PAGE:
Fractal dimensions of crumpled paper

(1) The Peddie School, Hightstown, New Jersey, (2) Embry-Riddle Aeronautical University, Daytona Beach, Florida
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Image credit: Richard Dykes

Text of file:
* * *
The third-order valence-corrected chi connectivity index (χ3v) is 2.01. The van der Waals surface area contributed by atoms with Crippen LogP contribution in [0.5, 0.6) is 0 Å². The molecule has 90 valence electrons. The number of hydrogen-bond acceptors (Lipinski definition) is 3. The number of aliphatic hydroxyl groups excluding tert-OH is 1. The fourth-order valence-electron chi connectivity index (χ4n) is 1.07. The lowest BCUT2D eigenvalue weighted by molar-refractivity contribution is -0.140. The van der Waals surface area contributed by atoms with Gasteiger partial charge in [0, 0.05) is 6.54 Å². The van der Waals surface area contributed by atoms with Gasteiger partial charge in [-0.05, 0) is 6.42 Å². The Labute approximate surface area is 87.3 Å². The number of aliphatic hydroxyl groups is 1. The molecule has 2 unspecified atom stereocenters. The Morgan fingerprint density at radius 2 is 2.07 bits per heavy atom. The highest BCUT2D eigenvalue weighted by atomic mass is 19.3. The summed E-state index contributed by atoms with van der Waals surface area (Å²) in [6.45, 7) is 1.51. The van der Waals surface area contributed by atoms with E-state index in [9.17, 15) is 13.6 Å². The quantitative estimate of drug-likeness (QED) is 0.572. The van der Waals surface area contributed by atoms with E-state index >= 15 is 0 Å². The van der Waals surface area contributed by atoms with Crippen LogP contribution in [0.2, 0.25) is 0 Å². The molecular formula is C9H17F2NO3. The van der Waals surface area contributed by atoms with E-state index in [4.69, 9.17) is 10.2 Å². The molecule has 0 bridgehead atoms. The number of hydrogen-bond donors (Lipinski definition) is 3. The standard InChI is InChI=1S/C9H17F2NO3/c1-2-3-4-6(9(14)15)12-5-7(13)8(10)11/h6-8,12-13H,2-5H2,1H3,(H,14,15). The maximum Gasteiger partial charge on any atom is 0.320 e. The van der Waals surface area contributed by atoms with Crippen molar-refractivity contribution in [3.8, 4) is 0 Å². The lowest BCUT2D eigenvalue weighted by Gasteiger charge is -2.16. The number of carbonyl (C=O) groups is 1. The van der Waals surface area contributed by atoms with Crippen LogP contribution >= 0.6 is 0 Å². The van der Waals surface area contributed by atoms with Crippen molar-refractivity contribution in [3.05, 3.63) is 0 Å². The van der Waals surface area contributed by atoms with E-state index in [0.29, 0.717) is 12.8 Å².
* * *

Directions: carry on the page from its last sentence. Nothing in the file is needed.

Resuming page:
Fractals are infinitely complex shapes that can be split into two types: mathematical fractals and statistical fractals. Mathematical fractals are infinitely complex and self-similar across multiple scales, whereas statistical fractals are not self-similar but can be applied to real life. Crumpling paper is a mathematical fractal process whereby a sheet of paper undergoes deformation via compression. This yields a three- dimensional structure that introduces isotropic and homogenous spaces of varying sizes inside the crumpled paper structure. There is a hierarchy of spaces: a few large, a moderate number of medium, and many small. Consequently, a crumpled paper ball is a fractal object. Fractal dimension is a non- integer measure of an object’s “roughness” and is useful in studying natural objects consisting of many irregular shapes like crumpled paper. In this study, we determined the fractal dimension of a sheet of paper crumpled into a series of spheres of decreasing radii using continuous Χ2 analysis. The result is a tested model relating mass to radius via fractal dimension for crumpled paper, which in this study, yielded a fractal dimension of 2.40. Using Chi-Squared, we were able to test and validate our model and compare it to other experiments’ results to verify consistency, offering advantages over more conventional least squares.

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